• Climate zones 3-7, 16, 17, 28 (Northermost Florida), 31-41
• Partial shade; some sun where summers are cool
• Regular watering
A favorite since colonial times, this East Coast native is a slow grower (to an eventual 10 feet tall and broad) that makes a good underplanting for taller deciduous trees. Flowers, each shaped like a pendent chalice with five starlike points, come in clusters to 5 inches across. The species has medium pink blooms; cultivars offer colors ranging from pale pink to dark rose. Leathery, 2- to 4-inch, elongated oval leaves turn from deep green to greenish gold in winter.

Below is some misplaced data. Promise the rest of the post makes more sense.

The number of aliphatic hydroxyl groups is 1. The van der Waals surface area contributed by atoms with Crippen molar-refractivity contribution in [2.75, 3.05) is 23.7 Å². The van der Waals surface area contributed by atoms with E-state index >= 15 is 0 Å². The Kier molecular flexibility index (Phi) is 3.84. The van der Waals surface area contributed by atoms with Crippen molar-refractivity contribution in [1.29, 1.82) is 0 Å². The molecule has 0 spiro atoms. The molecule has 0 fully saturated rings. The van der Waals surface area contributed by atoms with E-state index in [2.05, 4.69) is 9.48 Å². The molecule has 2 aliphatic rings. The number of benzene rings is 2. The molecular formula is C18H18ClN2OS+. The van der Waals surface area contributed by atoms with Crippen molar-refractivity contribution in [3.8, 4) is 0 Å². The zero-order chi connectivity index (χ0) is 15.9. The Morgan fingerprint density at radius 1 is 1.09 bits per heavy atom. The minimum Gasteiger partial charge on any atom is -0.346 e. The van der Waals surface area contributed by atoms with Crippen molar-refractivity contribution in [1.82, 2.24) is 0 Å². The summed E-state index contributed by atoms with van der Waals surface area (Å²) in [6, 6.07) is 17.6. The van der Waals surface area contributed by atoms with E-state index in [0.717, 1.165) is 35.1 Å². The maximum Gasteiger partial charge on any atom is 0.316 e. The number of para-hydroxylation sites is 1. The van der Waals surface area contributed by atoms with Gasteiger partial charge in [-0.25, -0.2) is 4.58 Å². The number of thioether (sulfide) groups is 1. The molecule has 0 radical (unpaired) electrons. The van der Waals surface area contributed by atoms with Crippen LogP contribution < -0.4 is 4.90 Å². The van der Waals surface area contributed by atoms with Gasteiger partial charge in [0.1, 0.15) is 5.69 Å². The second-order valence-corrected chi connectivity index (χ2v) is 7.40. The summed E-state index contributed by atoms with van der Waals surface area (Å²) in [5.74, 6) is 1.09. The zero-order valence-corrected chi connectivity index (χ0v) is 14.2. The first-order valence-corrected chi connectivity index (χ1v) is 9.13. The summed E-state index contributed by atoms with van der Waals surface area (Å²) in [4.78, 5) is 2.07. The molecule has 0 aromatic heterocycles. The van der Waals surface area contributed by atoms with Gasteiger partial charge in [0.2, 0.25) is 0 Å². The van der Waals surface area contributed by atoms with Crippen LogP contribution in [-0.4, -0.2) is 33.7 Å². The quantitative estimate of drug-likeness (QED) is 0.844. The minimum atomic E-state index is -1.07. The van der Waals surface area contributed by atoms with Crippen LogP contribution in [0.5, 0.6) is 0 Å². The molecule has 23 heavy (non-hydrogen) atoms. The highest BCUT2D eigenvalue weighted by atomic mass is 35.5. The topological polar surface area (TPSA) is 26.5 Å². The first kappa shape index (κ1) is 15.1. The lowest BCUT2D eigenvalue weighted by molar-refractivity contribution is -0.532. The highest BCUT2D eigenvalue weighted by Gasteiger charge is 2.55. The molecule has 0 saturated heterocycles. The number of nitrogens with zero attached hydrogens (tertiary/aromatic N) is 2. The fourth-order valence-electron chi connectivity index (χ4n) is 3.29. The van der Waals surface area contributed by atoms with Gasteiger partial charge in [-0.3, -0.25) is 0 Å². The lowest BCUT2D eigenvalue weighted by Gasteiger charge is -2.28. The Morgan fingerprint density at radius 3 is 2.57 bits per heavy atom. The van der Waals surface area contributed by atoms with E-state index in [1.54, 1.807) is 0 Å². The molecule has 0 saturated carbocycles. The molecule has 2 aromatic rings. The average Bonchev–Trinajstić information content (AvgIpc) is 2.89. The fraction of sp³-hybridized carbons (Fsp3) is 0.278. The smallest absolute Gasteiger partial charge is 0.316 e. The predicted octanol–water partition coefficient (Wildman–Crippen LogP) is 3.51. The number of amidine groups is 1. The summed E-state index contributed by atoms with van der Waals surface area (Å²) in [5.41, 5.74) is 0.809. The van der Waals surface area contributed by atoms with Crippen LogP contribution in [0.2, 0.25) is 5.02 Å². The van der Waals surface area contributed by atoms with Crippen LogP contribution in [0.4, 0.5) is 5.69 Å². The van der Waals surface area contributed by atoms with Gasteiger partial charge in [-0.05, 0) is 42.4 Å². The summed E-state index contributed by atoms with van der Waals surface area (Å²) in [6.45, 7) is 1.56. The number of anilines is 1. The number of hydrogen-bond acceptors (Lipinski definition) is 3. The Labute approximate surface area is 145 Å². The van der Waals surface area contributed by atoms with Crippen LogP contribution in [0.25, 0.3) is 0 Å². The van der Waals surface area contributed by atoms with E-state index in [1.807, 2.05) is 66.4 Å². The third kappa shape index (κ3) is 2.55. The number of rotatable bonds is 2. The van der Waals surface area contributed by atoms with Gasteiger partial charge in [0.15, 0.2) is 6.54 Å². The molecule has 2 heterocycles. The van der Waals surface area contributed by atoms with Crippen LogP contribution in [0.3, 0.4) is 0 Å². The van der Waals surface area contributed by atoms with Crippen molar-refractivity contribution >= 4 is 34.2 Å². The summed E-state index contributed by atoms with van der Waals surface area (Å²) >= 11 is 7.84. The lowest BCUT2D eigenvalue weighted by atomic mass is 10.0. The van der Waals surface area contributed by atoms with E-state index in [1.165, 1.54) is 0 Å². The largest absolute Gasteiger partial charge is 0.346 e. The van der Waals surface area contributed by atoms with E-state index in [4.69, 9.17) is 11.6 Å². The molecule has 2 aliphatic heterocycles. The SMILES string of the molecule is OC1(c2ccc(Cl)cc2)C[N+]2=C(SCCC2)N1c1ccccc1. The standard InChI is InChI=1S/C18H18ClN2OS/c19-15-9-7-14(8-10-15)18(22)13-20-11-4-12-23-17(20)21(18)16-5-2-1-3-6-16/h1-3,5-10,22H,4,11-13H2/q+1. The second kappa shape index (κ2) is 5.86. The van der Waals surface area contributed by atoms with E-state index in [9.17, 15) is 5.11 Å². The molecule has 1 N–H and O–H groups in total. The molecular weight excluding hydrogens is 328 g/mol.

Mountain laurel thrives in conditions suitable for rhododendrons, though it will accept more sun where summers are cool. Give it moist, acid soil well amended with organic matter; spread a 2-inch-thick organic mulch around plants each spring. To ensure a good flower show the next year, pinch off spent blossoms after the bloom season is over.
Note: Leaves and flowers of mountain laurel are toxic if ingested.